Bounce (level design)
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A bounce is a layout element that guides the player to an area which exhibits some kind of change, then leaves him to backtrack and utilize this change. In some ways, it is similar to a loop; accordingly, it also shares similar advantages.
(bounces are efficient - effectively using the same area twice)
The use of the same environment allows for easy guidance of the player from his or her objective. So, once complete, it is a quick run back to the main path and this objective-bounce will allow the player to continue on with their primary goal and progress. This is very effective of trapping the player in certain areas for a given length of time. (player can't get lost, player can always backtrack)
Ease of Use
This bounce can adhere to any objective which is why it is so commonly used in games. In many games these bounces can be as simple as coming to a locked door and going on a route to find a control room, keypad or keycard to open it. Other, more complex bounces can adhere to multiple areas with multiple objectives just to pass through one area. The more complex the use, the more intertwined bounces become with loops. Bounces are also very easy to produce because the level designers needs only create one uniform environment for the player to travel in. This allows for delayment of the player while the developer focus on larger or smaller areas which the player may spend more or less time in, repsectively.
(at its most basic level, its a button and a locked door; easy!)
Within many players, there has been an emerging awareness of "backtracking." Many players possess a negative view of the mechanic, and see it as an example of laziness on the part of the designer, or simply a very confusing layout element.
(author doesn't make the "change" apparent enough)
In general, a bounce is much simpler to implement than a loop, but can still be effective. Here are some notable examples:
To do: Tidy up this description, Thanks Kalashnikov you amazing man you! This Half-Life chapter begins with the player entering the Sector C lobby. There are scientists walking around and talking to one another and a Barney manning the kiosk in the center of the room. Behind him is a giant backdrop of a world map, the Black Mesa Research Facility ensemble on it. The Barney informs you of a power failure that has taken many systems offline and has caused many issues to arise. He tells you to get into your hazard suit and to head to the test chamber as soon as you are ready. This is where the 'bounce' aspect of this level begins. You travel down some hallways, past the cafeteria into a changeroom. In the corner of the room you see three large pods, only one containing a HEV suit (Hazardous EnVironment Suit). You push the button the control panel closest to you and you grab it. Some music plays as you run back through the same hallways and again past the cafeteria. You are now on your way to the test chamber. Past some security doors, past many more scientists and finally down some elevators into the test chamber control room.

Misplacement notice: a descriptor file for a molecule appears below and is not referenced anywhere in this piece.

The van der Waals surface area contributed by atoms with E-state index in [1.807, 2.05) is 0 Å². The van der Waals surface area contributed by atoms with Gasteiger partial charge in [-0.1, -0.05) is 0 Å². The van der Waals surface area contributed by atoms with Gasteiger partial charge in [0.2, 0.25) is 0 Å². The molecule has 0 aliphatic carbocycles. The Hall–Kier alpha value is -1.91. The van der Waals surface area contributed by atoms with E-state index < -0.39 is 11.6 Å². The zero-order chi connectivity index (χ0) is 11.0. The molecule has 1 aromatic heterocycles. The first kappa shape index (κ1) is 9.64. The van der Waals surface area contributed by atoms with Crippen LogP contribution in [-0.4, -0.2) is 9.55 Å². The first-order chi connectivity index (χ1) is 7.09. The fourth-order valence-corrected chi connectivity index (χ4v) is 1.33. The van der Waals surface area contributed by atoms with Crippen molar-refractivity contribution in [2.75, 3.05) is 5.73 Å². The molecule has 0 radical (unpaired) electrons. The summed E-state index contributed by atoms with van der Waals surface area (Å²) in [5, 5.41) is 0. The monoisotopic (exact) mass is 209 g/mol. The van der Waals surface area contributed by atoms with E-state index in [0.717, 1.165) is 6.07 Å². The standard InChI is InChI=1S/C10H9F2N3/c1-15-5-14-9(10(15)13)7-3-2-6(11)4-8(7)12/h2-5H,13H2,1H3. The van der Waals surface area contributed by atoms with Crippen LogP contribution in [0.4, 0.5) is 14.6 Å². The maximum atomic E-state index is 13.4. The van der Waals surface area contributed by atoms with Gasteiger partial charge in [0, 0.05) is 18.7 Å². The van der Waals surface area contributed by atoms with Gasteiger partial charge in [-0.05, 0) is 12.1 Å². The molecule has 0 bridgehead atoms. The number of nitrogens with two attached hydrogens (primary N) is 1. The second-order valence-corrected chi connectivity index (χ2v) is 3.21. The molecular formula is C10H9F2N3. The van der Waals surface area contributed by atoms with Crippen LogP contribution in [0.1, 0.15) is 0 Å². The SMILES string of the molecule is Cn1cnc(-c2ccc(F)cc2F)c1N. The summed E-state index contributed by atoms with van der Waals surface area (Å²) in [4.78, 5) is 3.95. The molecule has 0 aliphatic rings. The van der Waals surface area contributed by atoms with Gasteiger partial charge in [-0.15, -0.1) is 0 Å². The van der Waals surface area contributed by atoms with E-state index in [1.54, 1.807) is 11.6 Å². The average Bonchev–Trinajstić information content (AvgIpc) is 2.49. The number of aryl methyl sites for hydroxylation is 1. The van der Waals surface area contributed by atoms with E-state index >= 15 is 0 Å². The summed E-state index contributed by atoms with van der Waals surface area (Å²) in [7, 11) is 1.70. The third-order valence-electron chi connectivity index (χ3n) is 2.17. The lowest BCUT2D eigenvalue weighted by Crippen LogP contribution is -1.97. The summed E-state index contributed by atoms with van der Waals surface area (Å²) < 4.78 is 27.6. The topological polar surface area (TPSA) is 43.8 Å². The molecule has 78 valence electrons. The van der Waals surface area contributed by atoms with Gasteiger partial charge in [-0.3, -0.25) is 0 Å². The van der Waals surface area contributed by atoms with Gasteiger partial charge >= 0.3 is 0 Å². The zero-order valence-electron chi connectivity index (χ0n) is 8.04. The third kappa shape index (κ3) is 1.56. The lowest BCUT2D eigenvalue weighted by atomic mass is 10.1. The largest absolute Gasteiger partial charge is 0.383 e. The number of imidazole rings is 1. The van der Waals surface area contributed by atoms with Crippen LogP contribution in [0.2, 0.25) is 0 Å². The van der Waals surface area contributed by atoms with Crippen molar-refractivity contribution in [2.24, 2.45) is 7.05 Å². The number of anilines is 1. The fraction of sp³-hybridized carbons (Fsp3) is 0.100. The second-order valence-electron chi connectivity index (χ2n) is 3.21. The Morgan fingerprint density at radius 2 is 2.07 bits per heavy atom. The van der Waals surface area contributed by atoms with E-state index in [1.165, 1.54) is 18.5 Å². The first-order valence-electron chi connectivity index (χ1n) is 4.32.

Here you talk with the scientists and they express their concerns and thoughts on the test to be preformed. You are then allowed to continue by a scientist with retinal scanner access and you proceed down another elevator, past monitoring equipment and finally into the 'clean room', where you await clearance to the enter through the blast doors into the test chamber. The scientists here also express concern and dislike for todays test, but continue on as planned anyways. I think everyone here knows what happens next, so we'll skip the "Oh my God, the test screwed up, aliens everywhere, interdimensional rift is opened, yadda yadda yadda." The main idea here is that you have essentially doomed the world to enslavement and war with the future Combine oppressors. Best part is, you get to sleep through all of that!
From the end of the test chamber sequence, you awake back in the now destroyed test chamber. Electricity is sparking and equipment is everywhere. You must now make your way from the test chamber all the way back to the beginning of this chapter and out the other end of it. This allows for a lot of time to let the player know what has happened, how things are right now, the themes and moods of people and best of all: the level designer already has the base to work with. All they need to do now is destroy it, in minor-literal meanings of the term.
In this Blue Shift level, the player has to drain a pool of coolant, go into it, rearrange the barrels, re-fill the pool, and cross on the rearranged barrels.
To do: diagram, description
To do: diagram, description